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UIC’s Meditation App Gets a Mindful Refresh

Small stones stacked atop each other.

When a local research university’s developer partner was unable to complete an app needed for a research study due to COVID-19 challenges, SPR quickly mobilized to finish development and prepare the app for launch.


Mobile health, or mHealth, is rapidly becoming a central pillar in human health and healthcare. Utilizing everything from wearable health-related technologies to mobile phone applications, more and more people around the world are using some form of mHealth, with more than 83% of the World Health Organization’s participating nations engaging in at least one mHealth initiative in their country.

Researchers at the University of Illinois at Chicago, a public research university in Chicago, Illinois, are testing the ways mHealth can be leveraged across different populations. One such research study is being conducted by Dr. Ashley Kendall, a clinical psychologist and Assistant Professor of Medicine in UIC’s Center for Dissemination and Implementation Science.

Kendall and her team are exploring the ways in which mindfulness meditation can be used to encourage emotional regulation and curb risky behaviors in arrested youth on probation (ages 13 – 17) in Chicago’s juvenile justice system. Her research study, a randomized controlled trial funded by the NIH, will test a mindfulness meditation app geared toward justice-involved youth against a health promotion control app matched to the meditation app for time and structure but which does not include meditation content. Both apps will guide the users through a thirty-day “path” of audio and video files.


Kendall and her team originally worked with the programmers of an existing mindfulness meditation app to adapt their application to the study’s audience. The original application, and the adapted one developed by Kendall and her fellow researchers, uses gold-standard, evidence-based methods to help both new and seasoned meditators with their practice.

Due to challenges and constraints arising from the COVID-19 pandemic, the original software developers were unable to complete the adapted application in time. Seeking to finish implementation on the new platform, UIC turned to SPR to deliver the solution needed for their research trial.

The SPR team was challenged with picking up a project mid-development and had to meet the unique demands of the development project. Because the app and associated platform would be used in a research project, the app had to capture in-app analytics, track what users were doing within the app, when and how they used the app, and what features they used and for how long. Furthermore, deadlines owing to a planned pilot study and the tight timelines had to be balanced against adapting the original consumer application into an appropriate tool for a research study, maintaining ethical and regulatory compliance while protecting the study’s population.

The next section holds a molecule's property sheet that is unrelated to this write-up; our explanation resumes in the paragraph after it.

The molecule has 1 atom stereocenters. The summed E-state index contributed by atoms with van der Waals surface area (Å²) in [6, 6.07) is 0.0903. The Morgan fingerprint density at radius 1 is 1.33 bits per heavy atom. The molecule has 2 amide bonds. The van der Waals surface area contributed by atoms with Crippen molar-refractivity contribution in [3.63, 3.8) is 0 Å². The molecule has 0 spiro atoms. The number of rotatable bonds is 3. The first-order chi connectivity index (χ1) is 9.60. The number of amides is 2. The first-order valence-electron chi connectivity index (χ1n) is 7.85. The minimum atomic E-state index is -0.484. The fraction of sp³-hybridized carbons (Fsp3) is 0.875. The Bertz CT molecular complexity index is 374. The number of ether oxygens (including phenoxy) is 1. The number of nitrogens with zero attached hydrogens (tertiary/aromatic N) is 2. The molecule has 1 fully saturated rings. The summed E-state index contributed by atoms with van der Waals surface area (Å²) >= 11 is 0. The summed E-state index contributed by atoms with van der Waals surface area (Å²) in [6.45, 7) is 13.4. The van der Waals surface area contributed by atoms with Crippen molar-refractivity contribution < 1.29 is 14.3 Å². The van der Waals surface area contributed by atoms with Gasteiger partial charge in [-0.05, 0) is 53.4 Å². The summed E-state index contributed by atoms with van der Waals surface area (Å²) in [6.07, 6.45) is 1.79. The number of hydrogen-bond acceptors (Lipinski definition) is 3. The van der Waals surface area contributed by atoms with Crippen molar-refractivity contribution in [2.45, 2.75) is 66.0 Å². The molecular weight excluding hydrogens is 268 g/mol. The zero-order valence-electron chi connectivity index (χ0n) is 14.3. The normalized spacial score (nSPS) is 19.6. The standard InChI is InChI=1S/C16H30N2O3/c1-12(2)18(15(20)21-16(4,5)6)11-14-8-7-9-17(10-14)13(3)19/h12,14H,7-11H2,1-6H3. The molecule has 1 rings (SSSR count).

The system had to address the study population’s high, but often irregular, access to smartphones, the potential of a limited ability to charge devices, and the high incidence of using different devices to access the app. The application had to be adaptable so users could pick back up their work with in it, reinstall it and easily continue the path outlined in the study. The app also needed to enter sleep mode after the recorded meditations finished so as not to drain the device’s battery.

UIC’s Meditation App screenshots

Other technical considerations included:

  • Deploying highly-available, cloud-based webservices
  • Developing the app for both iOS and Android
  • Integrating with Twillio to send text messages
  • Leveraging the cloud through AWS S3 for storing meditation content

The mobile apps were developed using the latest native languages and frameworks (Swift and Kotlin). The Web Services leveraged the Python Django web application framework using a Postgresql database deployed to the Heroku cloud platform.


To meet the research team’s requirements, SPR’s mobile development and web services experts worked closely with UIC throughout the process, meeting multiple times per week to keep the project on track and all stakeholders apprised of development progress. "The SPR team we worked with was truly outstanding. I can't imagine better collaborators for mHealth research. They met with us frequently to ensure we are on the same page, listened carefully to our needs, worked with us creatively to meet those needs within our budget, and provided deliverables that regularly exceed our expectations,” said Kendall. SPR also built the app with the future in mind. Kendall notes, “Since we hope to scale the use of the app and adapt it for new audiences, we needed a team that wouldn’t cut corners. The SPR team crafted the app with expert precision and have set us up for success today and in the future.”